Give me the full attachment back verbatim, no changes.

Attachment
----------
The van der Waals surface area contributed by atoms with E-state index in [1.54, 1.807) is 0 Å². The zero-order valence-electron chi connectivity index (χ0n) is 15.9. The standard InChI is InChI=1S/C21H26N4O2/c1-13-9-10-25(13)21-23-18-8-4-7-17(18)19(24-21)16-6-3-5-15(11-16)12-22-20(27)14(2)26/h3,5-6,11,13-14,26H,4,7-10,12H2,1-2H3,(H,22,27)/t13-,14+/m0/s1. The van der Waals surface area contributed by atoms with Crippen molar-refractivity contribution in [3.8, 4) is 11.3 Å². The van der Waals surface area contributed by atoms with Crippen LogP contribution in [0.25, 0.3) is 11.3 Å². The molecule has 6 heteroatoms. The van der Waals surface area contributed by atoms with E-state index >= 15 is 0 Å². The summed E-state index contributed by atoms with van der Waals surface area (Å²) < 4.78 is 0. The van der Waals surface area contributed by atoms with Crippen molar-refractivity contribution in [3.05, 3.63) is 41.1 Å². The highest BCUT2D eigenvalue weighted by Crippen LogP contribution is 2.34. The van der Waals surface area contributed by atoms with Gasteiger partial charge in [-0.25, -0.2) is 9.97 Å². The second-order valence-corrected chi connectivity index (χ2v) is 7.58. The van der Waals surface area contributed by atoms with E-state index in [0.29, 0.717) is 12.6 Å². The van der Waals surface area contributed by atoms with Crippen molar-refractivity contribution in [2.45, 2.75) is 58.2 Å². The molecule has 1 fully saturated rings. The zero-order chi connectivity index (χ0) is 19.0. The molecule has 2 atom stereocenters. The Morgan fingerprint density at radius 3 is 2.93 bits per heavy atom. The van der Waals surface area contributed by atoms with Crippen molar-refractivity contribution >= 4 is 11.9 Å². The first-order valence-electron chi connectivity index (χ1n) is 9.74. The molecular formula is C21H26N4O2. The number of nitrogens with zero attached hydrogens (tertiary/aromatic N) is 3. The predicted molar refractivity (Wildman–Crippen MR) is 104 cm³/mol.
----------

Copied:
The van der Waals surface area contributed by atoms with E-state index in [1.54, 1.807) is 0 Å². The zero-order valence-electron chi connectivity index (χ0n) is 15.9. The standard InChI is InChI=1S/C21H26N4O2/c1-13-9-10-25(13)21-23-18-8-4-7-17(18)19(24-21)16-6-3-5-15(11-16)12-22-20(27)14(2)26/h3,5-6,11,13-14,26H,4,7-10,12H2,1-2H3,(H,22,27)/t13-,14+/m0/s1. The van der Waals surface area contributed by atoms with Crippen molar-refractivity contribution in [3.8, 4) is 11.3 Å². The van der Waals surface area contributed by atoms with Crippen LogP contribution in [0.25, 0.3) is 11.3 Å². The molecule has 6 heteroatoms. The van der Waals surface area contributed by atoms with E-state index >= 15 is 0 Å². The summed E-state index contributed by atoms with van der Waals surface area (Å²) < 4.78 is 0. The van der Waals surface area contributed by atoms with Crippen molar-refractivity contribution in [3.05, 3.63) is 41.1 Å². The highest BCUT2D eigenvalue weighted by Crippen LogP contribution is 2.34. The van der Waals surface area contributed by atoms with Gasteiger partial charge in [-0.25, -0.2) is 9.97 Å². The second-order valence-corrected chi connectivity index (χ2v) is 7.58. The van der Waals surface area contributed by atoms with E-state index in [0.29, 0.717) is 12.6 Å². The van der Waals surface area contributed by atoms with Crippen molar-refractivity contribution in [2.45, 2.75) is 58.2 Å². The molecule has 1 fully saturated rings. The zero-order chi connectivity index (χ0) is 19.0. The molecule has 2 atom stereocenters. The Morgan fingerprint density at radius 3 is 2.93 bits per heavy atom. The van der Waals surface area contributed by atoms with Crippen molar-refractivity contribution >= 4 is 11.9 Å². The first-order valence-electron chi connectivity index (χ1n) is 9.74. The molecular formula is C21H26N4O2. The number of nitrogens with zero attached hydrogens (tertiary/aromatic N) is 3. The predicted molar refractivity (Wildman–Crippen MR) is 104 cm³/mol.